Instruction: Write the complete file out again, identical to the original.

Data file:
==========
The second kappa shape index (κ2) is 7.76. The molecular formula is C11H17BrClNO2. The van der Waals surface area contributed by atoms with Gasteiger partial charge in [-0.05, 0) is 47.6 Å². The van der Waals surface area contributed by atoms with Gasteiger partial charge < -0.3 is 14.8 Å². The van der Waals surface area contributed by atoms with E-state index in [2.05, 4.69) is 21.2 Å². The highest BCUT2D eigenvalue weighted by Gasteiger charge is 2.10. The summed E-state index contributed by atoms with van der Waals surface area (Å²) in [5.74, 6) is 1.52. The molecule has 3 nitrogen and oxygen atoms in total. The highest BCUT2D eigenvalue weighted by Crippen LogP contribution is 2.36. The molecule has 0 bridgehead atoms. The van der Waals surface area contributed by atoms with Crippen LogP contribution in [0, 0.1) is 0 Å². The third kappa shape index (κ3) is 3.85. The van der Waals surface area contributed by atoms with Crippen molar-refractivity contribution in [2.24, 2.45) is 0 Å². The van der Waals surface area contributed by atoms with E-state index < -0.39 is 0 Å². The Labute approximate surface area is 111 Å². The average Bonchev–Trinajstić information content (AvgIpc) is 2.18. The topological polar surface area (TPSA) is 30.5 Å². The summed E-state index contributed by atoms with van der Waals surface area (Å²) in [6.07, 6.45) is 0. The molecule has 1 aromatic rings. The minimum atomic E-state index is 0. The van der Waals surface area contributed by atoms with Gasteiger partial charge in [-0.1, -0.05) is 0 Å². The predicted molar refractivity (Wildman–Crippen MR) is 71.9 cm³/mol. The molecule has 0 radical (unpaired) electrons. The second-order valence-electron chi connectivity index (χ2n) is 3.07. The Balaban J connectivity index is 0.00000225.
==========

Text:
The second kappa shape index (κ2) is 7.76. The molecular formula is C11H17BrClNO2. The van der Waals surface area contributed by atoms with Gasteiger partial charge in [-0.05, 0) is 47.6 Å². The van der Waals surface area contributed by atoms with Gasteiger partial charge < -0.3 is 14.8 Å². The van der Waals surface area contributed by atoms with E-state index in [2.05, 4.69) is 21.2 Å². The highest BCUT2D eigenvalue weighted by Gasteiger charge is 2.10. The summed E-state index contributed by atoms with van der Waals surface area (Å²) in [5.74, 6) is 1.52. The molecule has 3 nitrogen and oxygen atoms in total. The highest BCUT2D eigenvalue weighted by Crippen LogP contribution is 2.36. The molecule has 0 bridgehead atoms. The van der Waals surface area contributed by atoms with Crippen LogP contribution in [0, 0.1) is 0 Å². The third kappa shape index (κ3) is 3.85. The van der Waals surface area contributed by atoms with Crippen molar-refractivity contribution in [2.24, 2.45) is 0 Å². The van der Waals surface area contributed by atoms with E-state index < -0.39 is 0 Å². The Labute approximate surface area is 111 Å². The average Bonchev–Trinajstić information content (AvgIpc) is 2.18. The topological polar surface area (TPSA) is 30.5 Å². The summed E-state index contributed by atoms with van der Waals surface area (Å²) in [6.07, 6.45) is 0. The molecule has 1 aromatic rings. The minimum atomic E-state index is 0. The van der Waals surface area contributed by atoms with Gasteiger partial charge in [-0.1, -0.05) is 0 Å². The predicted molar refractivity (Wildman–Crippen MR) is 71.9 cm³/mol. The molecule has 0 radical (unpaired) electrons. The second-order valence-electron chi connectivity index (χ2n) is 3.07. The Balaban J connectivity index is 0.00000225.